Two months after landing a multimillion-dollar B.C. highway technology contract, Ottawa’s Quarterhill (TSE:QTRH) has secured a role in the largest infrastructure project in Saskatchewan’s history.
The local Industrial Internet of Things company, formerly known as patent licensing firm WiLAN, says it’s received a $1.95-million contract to provide four commercial vehicle pre‑screening stations for the Regina Bypass Project.
The Saskatchewan public-private partnership is a $1.88-billion initiative that includes 40 kilometres of new four-lane highways, a dozen overpasses, 55 kilometres of new service roads as well as twinning and resurfacing existing highways.
Quarterhill’s contribution includes technology that will allow provincial officials to monitor and screen the weights and dimensions of commercial vehicles. Specifically, the company will supply scales, licence plate readers and cameras that will be remotely monitored and controlled.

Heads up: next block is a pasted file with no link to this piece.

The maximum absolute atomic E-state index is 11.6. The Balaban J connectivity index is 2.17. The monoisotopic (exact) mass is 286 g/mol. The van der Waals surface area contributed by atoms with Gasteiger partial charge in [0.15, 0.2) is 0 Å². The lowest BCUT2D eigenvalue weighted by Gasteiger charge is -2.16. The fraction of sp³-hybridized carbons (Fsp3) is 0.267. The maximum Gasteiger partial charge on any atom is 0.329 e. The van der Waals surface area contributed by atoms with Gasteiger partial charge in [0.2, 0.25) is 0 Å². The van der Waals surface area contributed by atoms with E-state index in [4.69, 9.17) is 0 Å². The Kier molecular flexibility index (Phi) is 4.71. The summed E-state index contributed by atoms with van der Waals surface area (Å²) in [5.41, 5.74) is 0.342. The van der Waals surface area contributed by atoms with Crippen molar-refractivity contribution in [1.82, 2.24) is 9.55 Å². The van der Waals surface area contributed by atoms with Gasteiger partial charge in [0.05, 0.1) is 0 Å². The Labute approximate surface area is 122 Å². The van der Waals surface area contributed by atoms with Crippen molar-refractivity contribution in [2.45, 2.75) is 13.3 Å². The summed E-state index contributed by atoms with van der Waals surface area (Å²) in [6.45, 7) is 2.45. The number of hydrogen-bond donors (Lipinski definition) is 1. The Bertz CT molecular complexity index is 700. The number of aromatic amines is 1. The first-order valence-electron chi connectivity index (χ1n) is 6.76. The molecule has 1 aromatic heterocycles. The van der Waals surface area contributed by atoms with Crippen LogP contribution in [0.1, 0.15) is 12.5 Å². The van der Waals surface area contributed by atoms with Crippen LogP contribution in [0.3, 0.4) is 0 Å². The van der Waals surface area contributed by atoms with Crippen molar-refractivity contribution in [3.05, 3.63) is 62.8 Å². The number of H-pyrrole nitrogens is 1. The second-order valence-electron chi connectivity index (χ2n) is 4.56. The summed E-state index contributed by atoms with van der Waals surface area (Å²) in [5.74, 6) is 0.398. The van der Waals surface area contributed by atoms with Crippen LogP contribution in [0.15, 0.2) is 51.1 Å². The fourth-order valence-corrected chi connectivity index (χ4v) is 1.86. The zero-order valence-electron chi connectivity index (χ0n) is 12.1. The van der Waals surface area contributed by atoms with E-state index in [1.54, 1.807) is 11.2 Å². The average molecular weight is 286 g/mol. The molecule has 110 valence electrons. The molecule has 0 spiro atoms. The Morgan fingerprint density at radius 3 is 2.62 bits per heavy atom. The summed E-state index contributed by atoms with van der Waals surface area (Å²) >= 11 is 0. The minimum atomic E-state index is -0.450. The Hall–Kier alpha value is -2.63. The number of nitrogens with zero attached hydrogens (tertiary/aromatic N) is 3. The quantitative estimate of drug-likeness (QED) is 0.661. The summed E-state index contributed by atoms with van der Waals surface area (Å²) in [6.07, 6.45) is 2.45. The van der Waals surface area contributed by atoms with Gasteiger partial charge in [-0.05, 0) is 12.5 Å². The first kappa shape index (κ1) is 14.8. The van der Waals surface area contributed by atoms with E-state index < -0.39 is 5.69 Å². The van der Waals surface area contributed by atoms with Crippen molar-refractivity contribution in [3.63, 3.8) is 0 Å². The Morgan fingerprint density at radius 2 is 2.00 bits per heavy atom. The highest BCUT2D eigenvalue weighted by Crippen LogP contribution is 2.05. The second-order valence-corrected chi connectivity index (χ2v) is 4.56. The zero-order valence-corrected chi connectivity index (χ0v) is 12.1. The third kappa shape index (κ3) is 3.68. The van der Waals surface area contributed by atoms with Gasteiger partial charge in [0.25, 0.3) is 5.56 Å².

The contract was awarded to Quarterhill’s wholly owned subsidiary, International Road Dynamics, which the Ottawa company purchased earlier this year for $63.5 million as it embarked on its new business model.
Like the commercial side of the Internet of Things – which typically refers to the wireless connection of appliances, devices and objects for applications such as controlling home electronics and lights with a smartphone – the industrial sector utilizes sensors and information-collecting devices to generate data and communicate information and analytics to users and each other.
The Saskatchewan contract follows a $5 million sale of truck inspection equipment to the British Columbia government in June.
Quarterhill stock price was down a penny, or less than one per cent, to $1.65 in mid-afternoon trading on the Toronto Stock Exchange Tuesday.